By: MIT xPRO on September 26th, 2019
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Strategy Lessons from the Toyota Factory Line

Leadership | Engineering

Professionals are under more pressure than ever to drive complex projects under high-pressure conditions, as organizations increasingly opt to ditch traditionally siloed structures in favor of a “Dynamic Work Design” approach. To enable better organizational problem solving, technical professionals and organizational leaders in particular must adopt a new analytical framework that recognizes existing organizational sources of power and culture.

Management at Toyota figured out a way to systematize the shift between its two main modes of work -- mechanistic, serial tasks or “Factory Work” mode, and organic, collaborative tasks or “Studio Work” mode. Toyota is just one example of how adopting a “Dynamic Work Design” framework impacts innovation for the better. Here’s why:

Pulling the "Andon Cord"


MIT Sloan Management Review recently explored the impact that pulling “The Andon Cord” has on the factory floor at Toyota. When an operator on the line at Toyota notices an issue, she stops the production line by pulling the “Andon cord” or pushing a button. This not only stops production but alerts a supervisor who joins the operator to help resolve the issue.

This small action leads to a big shift from mechanistic “Factory Work” to “Studio Work,” where colleagues discuss a problem to resolve it and there is more collaboration. In the example given, it took the employee less than a minute to get the attention of her supervisor and begin working again.

"The Axis of Frustration" and unproductive work design

But, what happens when organizations don’t do a good job of cycling between “Factory” and “Studio” modes of work? Ineffective iteration and wasted attention are two elements of unproductive work design, which MIT Professor Nelson Repenning -- a lead instructor for MIT xPRO's online leadership program  -- dubs this “The Axis of Frustration.” The shift from set tasks to collaborative work isn’t what makes Toyota’s process effective. Established rules and conventions that that make this shift seamless sets the “Andon cord” process apart as a prime example of “Dynamic Work Design.”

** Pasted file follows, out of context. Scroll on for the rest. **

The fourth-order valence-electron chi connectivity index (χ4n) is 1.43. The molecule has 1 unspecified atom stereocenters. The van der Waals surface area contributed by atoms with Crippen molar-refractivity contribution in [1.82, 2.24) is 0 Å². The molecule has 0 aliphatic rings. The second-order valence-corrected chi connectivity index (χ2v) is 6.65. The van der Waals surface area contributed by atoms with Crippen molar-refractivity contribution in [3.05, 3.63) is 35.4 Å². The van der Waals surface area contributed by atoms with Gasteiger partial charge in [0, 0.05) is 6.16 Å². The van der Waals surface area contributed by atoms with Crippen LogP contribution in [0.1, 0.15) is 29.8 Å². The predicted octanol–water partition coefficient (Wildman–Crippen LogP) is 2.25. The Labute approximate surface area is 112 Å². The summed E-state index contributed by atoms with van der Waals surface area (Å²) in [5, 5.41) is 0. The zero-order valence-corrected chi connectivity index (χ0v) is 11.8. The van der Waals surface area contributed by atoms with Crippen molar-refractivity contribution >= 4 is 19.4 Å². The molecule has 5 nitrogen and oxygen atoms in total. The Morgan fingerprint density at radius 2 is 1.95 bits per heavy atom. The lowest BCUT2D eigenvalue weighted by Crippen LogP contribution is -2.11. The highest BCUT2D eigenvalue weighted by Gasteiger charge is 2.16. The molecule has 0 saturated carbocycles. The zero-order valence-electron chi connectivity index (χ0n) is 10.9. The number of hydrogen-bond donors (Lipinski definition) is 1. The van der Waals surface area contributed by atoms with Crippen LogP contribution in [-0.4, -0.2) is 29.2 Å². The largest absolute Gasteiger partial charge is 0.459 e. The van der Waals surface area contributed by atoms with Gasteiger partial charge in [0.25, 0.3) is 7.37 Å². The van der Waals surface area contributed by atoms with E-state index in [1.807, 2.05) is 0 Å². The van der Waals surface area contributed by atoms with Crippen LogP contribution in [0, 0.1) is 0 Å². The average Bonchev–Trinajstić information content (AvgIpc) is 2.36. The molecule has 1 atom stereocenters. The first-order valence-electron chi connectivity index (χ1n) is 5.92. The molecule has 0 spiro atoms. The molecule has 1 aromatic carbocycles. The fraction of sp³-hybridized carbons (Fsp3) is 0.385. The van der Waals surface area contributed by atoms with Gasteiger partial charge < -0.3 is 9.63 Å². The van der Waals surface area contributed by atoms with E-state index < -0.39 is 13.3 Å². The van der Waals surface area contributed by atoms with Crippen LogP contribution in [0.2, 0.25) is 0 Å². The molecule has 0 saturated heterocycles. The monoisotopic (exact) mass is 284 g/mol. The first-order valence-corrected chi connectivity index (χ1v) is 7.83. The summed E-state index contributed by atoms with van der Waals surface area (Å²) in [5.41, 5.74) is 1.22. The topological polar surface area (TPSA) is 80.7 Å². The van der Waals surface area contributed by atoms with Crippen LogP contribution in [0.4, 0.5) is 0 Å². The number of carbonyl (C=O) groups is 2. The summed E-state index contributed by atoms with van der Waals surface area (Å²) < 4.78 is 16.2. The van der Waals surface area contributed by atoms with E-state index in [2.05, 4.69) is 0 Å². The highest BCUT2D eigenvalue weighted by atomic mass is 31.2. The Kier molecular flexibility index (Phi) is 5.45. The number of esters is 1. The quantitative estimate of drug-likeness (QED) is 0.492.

Without defining the mechanisms that move a process between the individual and collaborative modes, projects will increasingly cycle between ineffective iteration (costly and slow iteration) and wasted attention, leaving employees to frantically try to solve (or at least hide) the latest problem before the next review. This is why – regardless of the type of work being done – organizations should prioritize developing rules for moving a piece of work between these two modes.

Understanding organizational strategy

Driving innovation requires professionals to both collaborate with and influence their team to accomplish shared objectives. The MIT-honed concept of “Dynamic Work Design” provides a framework for technical professionals and leaders to better understand their organization’s sources of power and cultural environment, allowing them to identify opportunities and challenges while successfully drive the mission of an organization forward.

As remote work accelerates digital transformation, professionals with both the technical know-how and essential skills will be the ones that thrive while driving innovation. Identifying the key organizational strategies and capabilities should be a priority for professionals who aim to collaborate and apply influence to accomplish shared objectives.